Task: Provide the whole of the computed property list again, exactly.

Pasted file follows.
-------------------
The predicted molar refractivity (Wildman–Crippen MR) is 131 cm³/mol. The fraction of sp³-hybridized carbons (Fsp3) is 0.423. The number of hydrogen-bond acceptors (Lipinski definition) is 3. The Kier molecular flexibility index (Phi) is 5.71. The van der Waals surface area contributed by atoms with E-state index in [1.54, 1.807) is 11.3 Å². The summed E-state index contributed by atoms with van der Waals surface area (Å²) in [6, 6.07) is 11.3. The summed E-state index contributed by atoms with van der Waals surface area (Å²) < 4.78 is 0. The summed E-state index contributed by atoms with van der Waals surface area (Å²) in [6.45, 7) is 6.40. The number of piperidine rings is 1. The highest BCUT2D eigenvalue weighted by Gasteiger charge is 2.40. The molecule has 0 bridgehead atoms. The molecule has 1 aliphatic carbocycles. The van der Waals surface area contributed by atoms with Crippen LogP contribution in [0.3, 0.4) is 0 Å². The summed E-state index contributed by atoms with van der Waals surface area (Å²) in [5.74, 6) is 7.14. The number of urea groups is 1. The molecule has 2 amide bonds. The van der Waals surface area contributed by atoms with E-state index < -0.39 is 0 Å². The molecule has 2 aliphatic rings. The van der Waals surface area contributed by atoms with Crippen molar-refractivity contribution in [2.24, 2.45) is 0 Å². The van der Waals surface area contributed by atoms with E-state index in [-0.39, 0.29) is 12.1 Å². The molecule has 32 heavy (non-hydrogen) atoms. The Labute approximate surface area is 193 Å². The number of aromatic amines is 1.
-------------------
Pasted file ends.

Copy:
The predicted molar refractivity (Wildman–Crippen MR) is 131 cm³/mol. The fraction of sp³-hybridized carbons (Fsp3) is 0.423. The number of hydrogen-bond acceptors (Lipinski definition) is 3. The Kier molecular flexibility index (Phi) is 5.71. The van der Waals surface area contributed by atoms with E-state index in [1.54, 1.807) is 11.3 Å². The summed E-state index contributed by atoms with van der Waals surface area (Å²) in [6, 6.07) is 11.3. The summed E-state index contributed by atoms with van der Waals surface area (Å²) < 4.78 is 0. The summed E-state index contributed by atoms with van der Waals surface area (Å²) in [6.45, 7) is 6.40. The number of piperidine rings is 1. The highest BCUT2D eigenvalue weighted by Gasteiger charge is 2.40. The molecule has 0 bridgehead atoms. The molecule has 1 aliphatic carbocycles. The van der Waals surface area contributed by atoms with Crippen LogP contribution in [0.3, 0.4) is 0 Å². The summed E-state index contributed by atoms with van der Waals surface area (Å²) in [5.74, 6) is 7.14. The number of urea groups is 1. The molecule has 2 amide bonds. The van der Waals surface area contributed by atoms with E-state index < -0.39 is 0 Å². The molecule has 2 aliphatic rings. The van der Waals surface area contributed by atoms with Crippen molar-refractivity contribution in [2.24, 2.45) is 0 Å². The van der Waals surface area contributed by atoms with E-state index in [-0.39, 0.29) is 12.1 Å². The molecule has 32 heavy (non-hydrogen) atoms. The Labute approximate surface area is 193 Å². The number of aromatic amines is 1.